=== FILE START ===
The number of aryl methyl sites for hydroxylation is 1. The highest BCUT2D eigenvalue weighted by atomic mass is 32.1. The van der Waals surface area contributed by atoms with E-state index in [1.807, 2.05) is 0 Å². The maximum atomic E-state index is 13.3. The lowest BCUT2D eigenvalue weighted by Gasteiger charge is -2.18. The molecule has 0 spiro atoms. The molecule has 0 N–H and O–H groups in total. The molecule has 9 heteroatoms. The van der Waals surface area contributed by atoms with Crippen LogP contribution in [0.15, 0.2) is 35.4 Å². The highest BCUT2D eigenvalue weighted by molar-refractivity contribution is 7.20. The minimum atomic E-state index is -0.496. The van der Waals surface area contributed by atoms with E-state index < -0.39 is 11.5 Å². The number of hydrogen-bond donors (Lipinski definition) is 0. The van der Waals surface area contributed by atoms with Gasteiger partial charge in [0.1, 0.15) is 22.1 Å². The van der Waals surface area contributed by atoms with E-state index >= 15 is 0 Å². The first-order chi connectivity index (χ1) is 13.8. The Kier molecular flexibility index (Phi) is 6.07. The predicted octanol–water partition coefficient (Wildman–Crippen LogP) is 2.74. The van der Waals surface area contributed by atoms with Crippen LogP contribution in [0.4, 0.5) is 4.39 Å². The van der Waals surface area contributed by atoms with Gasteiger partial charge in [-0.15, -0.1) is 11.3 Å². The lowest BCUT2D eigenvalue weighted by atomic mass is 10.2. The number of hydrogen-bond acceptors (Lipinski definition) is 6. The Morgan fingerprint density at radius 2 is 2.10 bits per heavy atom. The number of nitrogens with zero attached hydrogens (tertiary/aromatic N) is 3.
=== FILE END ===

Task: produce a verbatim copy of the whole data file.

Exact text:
The number of aryl methyl sites for hydroxylation is 1. The highest BCUT2D eigenvalue weighted by atomic mass is 32.1. The van der Waals surface area contributed by atoms with E-state index in [1.807, 2.05) is 0 Å². The maximum atomic E-state index is 13.3. The lowest BCUT2D eigenvalue weighted by Gasteiger charge is -2.18. The molecule has 0 spiro atoms. The molecule has 0 N–H and O–H groups in total. The molecule has 9 heteroatoms. The van der Waals surface area contributed by atoms with Crippen LogP contribution in [0.15, 0.2) is 35.4 Å². The highest BCUT2D eigenvalue weighted by molar-refractivity contribution is 7.20. The minimum atomic E-state index is -0.496. The van der Waals surface area contributed by atoms with E-state index < -0.39 is 11.5 Å². The number of hydrogen-bond donors (Lipinski definition) is 0. The van der Waals surface area contributed by atoms with Gasteiger partial charge in [0.1, 0.15) is 22.1 Å². The van der Waals surface area contributed by atoms with E-state index >= 15 is 0 Å². The first-order chi connectivity index (χ1) is 13.8. The Kier molecular flexibility index (Phi) is 6.07. The predicted octanol–water partition coefficient (Wildman–Crippen LogP) is 2.74. The van der Waals surface area contributed by atoms with Crippen LogP contribution in [0.4, 0.5) is 4.39 Å². The van der Waals surface area contributed by atoms with Gasteiger partial charge in [-0.15, -0.1) is 11.3 Å². The lowest BCUT2D eigenvalue weighted by atomic mass is 10.2. The number of hydrogen-bond acceptors (Lipinski definition) is 6. The Morgan fingerprint density at radius 2 is 2.10 bits per heavy atom. The number of nitrogens with zero attached hydrogens (tertiary/aromatic N) is 3.